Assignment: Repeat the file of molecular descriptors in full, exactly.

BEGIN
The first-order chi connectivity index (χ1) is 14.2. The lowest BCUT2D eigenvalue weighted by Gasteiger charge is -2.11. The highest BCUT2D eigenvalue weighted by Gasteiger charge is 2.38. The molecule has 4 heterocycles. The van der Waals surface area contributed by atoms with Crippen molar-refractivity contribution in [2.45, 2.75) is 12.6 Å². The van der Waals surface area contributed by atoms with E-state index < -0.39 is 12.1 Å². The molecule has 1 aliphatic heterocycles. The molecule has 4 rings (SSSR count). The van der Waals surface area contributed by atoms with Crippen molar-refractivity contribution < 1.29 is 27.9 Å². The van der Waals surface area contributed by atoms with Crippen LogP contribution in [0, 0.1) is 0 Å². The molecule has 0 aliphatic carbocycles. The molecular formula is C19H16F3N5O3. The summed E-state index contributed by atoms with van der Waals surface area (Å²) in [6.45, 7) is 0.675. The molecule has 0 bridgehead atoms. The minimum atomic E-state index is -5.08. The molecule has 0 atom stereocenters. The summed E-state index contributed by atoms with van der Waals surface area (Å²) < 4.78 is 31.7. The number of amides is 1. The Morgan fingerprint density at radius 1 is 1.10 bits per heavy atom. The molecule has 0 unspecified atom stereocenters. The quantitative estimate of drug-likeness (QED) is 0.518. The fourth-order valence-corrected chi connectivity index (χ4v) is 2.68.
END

The first-order chi connectivity index (χ1) is 14.2. The lowest BCUT2D eigenvalue weighted by Gasteiger charge is -2.11. The highest BCUT2D eigenvalue weighted by Gasteiger charge is 2.38. The molecule has 4 heterocycles. The van der Waals surface area contributed by atoms with Crippen molar-refractivity contribution in [2.45, 2.75) is 12.6 Å². The van der Waals surface area contributed by atoms with E-state index < -0.39 is 12.1 Å². The molecule has 1 aliphatic heterocycles. The molecule has 4 rings (SSSR count). The van der Waals surface area contributed by atoms with Crippen molar-refractivity contribution < 1.29 is 27.9 Å². The van der Waals surface area contributed by atoms with Crippen LogP contribution in [0, 0.1) is 0 Å². The molecule has 0 aliphatic carbocycles. The molecular formula is C19H16F3N5O3. The summed E-state index contributed by atoms with van der Waals surface area (Å²) in [6.45, 7) is 0.675. The molecule has 0 bridgehead atoms. The minimum atomic E-state index is -5.08. The molecule has 0 atom stereocenters. The summed E-state index contributed by atoms with van der Waals surface area (Å²) < 4.78 is 31.7. The number of amides is 1. The Morgan fingerprint density at radius 1 is 1.10 bits per heavy atom. The molecule has 0 unspecified atom stereocenters. The quantitative estimate of drug-likeness (QED) is 0.518. The fourth-order valence-corrected chi connectivity index (χ4v) is 2.68.